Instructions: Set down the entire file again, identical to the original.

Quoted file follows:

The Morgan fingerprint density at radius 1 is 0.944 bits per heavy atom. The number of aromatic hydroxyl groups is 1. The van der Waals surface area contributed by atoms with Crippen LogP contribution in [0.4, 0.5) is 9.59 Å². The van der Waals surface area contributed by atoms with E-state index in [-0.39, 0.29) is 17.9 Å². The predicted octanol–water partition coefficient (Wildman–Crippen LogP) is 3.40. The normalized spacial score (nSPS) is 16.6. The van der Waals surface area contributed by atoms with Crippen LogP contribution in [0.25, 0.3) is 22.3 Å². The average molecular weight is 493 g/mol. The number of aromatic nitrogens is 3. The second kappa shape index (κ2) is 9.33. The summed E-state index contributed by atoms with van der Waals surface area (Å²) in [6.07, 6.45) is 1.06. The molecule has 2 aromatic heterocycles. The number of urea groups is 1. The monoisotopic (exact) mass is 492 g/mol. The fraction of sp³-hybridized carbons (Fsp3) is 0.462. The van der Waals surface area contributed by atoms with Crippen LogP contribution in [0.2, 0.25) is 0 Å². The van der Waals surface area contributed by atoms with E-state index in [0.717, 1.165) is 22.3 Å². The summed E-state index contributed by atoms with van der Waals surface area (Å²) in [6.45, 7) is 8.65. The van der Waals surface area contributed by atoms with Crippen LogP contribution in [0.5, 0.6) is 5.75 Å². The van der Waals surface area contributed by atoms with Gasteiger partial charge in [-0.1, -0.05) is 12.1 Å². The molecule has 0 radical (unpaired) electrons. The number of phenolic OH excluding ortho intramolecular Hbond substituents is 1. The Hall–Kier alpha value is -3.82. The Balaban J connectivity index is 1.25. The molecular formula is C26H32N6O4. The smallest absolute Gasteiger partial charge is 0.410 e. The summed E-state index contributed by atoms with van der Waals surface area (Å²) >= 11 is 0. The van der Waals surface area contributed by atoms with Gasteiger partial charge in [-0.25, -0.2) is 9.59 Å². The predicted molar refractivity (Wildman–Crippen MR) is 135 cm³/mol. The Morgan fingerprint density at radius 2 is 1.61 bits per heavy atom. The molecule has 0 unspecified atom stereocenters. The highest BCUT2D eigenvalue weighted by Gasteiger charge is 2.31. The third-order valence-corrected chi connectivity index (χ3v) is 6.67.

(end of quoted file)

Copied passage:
The Morgan fingerprint density at radius 1 is 0.944 bits per heavy atom. The number of aromatic hydroxyl groups is 1. The van der Waals surface area contributed by atoms with Crippen LogP contribution in [0.4, 0.5) is 9.59 Å². The van der Waals surface area contributed by atoms with E-state index in [-0.39, 0.29) is 17.9 Å². The predicted octanol–water partition coefficient (Wildman–Crippen LogP) is 3.40. The normalized spacial score (nSPS) is 16.6. The van der Waals surface area contributed by atoms with Crippen LogP contribution in [0.25, 0.3) is 22.3 Å². The average molecular weight is 493 g/mol. The number of aromatic nitrogens is 3. The second kappa shape index (κ2) is 9.33. The summed E-state index contributed by atoms with van der Waals surface area (Å²) in [6.07, 6.45) is 1.06. The molecule has 2 aromatic heterocycles. The number of urea groups is 1. The monoisotopic (exact) mass is 492 g/mol. The fraction of sp³-hybridized carbons (Fsp3) is 0.462. The van der Waals surface area contributed by atoms with Crippen LogP contribution in [0.2, 0.25) is 0 Å². The van der Waals surface area contributed by atoms with E-state index in [0.717, 1.165) is 22.3 Å². The summed E-state index contributed by atoms with van der Waals surface area (Å²) in [6.45, 7) is 8.65. The van der Waals surface area contributed by atoms with Crippen LogP contribution in [0.5, 0.6) is 5.75 Å². The van der Waals surface area contributed by atoms with Gasteiger partial charge in [-0.1, -0.05) is 12.1 Å². The molecule has 0 radical (unpaired) electrons. The number of phenolic OH excluding ortho intramolecular Hbond substituents is 1. The Hall–Kier alpha value is -3.82. The Balaban J connectivity index is 1.25. The molecular formula is C26H32N6O4. The smallest absolute Gasteiger partial charge is 0.410 e. The summed E-state index contributed by atoms with van der Waals surface area (Å²) >= 11 is 0. The van der Waals surface area contributed by atoms with Gasteiger partial charge in [-0.25, -0.2) is 9.59 Å². The predicted molar refractivity (Wildman–Crippen MR) is 135 cm³/mol. The Morgan fingerprint density at radius 2 is 1.61 bits per heavy atom. The molecule has 0 unspecified atom stereocenters. The highest BCUT2D eigenvalue weighted by Gasteiger charge is 2.31. The third-order valence-corrected chi connectivity index (χ3v) is 6.67.